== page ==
The man known for his raspy yet soulful sound, Robert Dwayne “Bobby” Womack has been diagnosed with the early stages of Alzheimer’s disease, according to the news he broke to the BBC. In an interview, the R&B legend who is now 68 stated, ”The doctor said, ‘You have signs of Alzheimer’s.’ He said it’s not bad yet, but it’s going to get worse.”

Bobby Womack has been experiencing difficulty remembering the names of the people he has worked with while performing, in addition to his own song lyrics. ”How can I not remember songs I wrote? That’s frustrating,” Womack admitted.

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Mr. Womack was inducted in the the Rock N Roll Hall of Fame four years ago in 2009 and he hasn’t slowed down since. He released the LP The Bravest Man in the Universe in 2012, his first album of new material since 1994. With the release of the album, he has been touring a bit and doing shows but admits to having trouble mentally dealing with his diagnosis.

“I don’t feel together yet because negative things come in my mind and it’s hard for me to remember sometimes. The most embarrassing thing was when we were getting ready to announce Damon Albarn (Who produced his latest album and is the lead singer of the group Blur.) and I can’t remember his last name. That’s so embarrassing.”

Alzheimer’s is not the only disease or problem that has ailed Womack in recent times. He has overcome a series of health scares including being treated for pneumonia, prostate cancer, and suspected colon cancer in the past 24 months. A tumor removed for colon cancer diagnosis tested negative. We are hoping that the R&B legend can find a way to tackle this situation as well.

Early Life and Career:

Born and raised in Cleveland’s East 85th & Quincy area to Naomi Womack and Friendly Womack, Womack was the third of five brothers. Raised Baptist, their mother played organ in their church and their father was a minister and musician, often known to play guitar though he advised his sons to not touch the instrument while he was away. One night, eight-year-old Bobby, who was often playing it, broke a guitar string. After Friendly replaced the string with a shoelace, he let Bobby play the guitar for him. According to Bobby later, Friendly was shocked by his son’s talents as well as the talents of his other sons. Soon afterwards, he bought Bobby his own guitar and formed The Womack Brothers. The group toured the gospel circuit with their parents accompanying them on organ and guitar respectively. In 1954, the group under the moniker Curtis Womack and the Womack Brothers, the group issued the Pennant single, “Buffalo Bill”. Bobby was only ten years old at the time.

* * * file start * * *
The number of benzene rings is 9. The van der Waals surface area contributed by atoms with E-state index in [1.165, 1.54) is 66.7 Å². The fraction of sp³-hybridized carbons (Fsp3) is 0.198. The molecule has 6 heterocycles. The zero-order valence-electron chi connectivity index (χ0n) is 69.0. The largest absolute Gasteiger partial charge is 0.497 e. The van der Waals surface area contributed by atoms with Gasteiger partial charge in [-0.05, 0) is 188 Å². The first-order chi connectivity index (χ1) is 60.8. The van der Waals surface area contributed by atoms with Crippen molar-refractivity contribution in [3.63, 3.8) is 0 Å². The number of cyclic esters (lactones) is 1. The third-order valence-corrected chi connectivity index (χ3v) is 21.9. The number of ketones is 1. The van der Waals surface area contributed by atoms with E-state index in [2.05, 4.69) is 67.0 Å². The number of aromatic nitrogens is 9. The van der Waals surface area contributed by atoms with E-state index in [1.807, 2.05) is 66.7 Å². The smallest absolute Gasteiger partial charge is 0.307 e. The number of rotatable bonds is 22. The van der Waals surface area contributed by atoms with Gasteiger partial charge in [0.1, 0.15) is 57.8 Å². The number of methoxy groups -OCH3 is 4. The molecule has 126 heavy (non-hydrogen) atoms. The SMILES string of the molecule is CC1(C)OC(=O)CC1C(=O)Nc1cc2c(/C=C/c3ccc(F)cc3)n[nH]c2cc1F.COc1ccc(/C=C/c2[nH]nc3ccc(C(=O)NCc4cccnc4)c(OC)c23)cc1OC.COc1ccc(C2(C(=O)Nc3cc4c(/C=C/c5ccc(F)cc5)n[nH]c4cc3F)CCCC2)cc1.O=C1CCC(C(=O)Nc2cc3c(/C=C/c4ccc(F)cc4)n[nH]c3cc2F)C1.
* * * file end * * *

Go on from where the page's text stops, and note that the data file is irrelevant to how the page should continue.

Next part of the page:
Even though Curtis Womack often sang lead, Bobby Womack was allowed to sing alongside him showcasing his gruff baritone vocals in contrast to his older brother’s smoother tenor. During performances, Bobby would sometimes imitate the role of a preacher. Sam Cooke discovered the group performing while he was still in the Soul Stirrers in 1956 and began mentoring the boys, promising them that he would help with their careers once he established himself. Within four years, Cooke had formed SAR Records and signed the quintet to the label. Bobby was sixteen. The group recorded two gospel sides before Cooke decided to have the boys switch over to pop music. Upon telling his father of the decision to go secular, an emotional Friendly Sr. told them that they had to leave the house. Cooke had the brothers move to Los Angeles.

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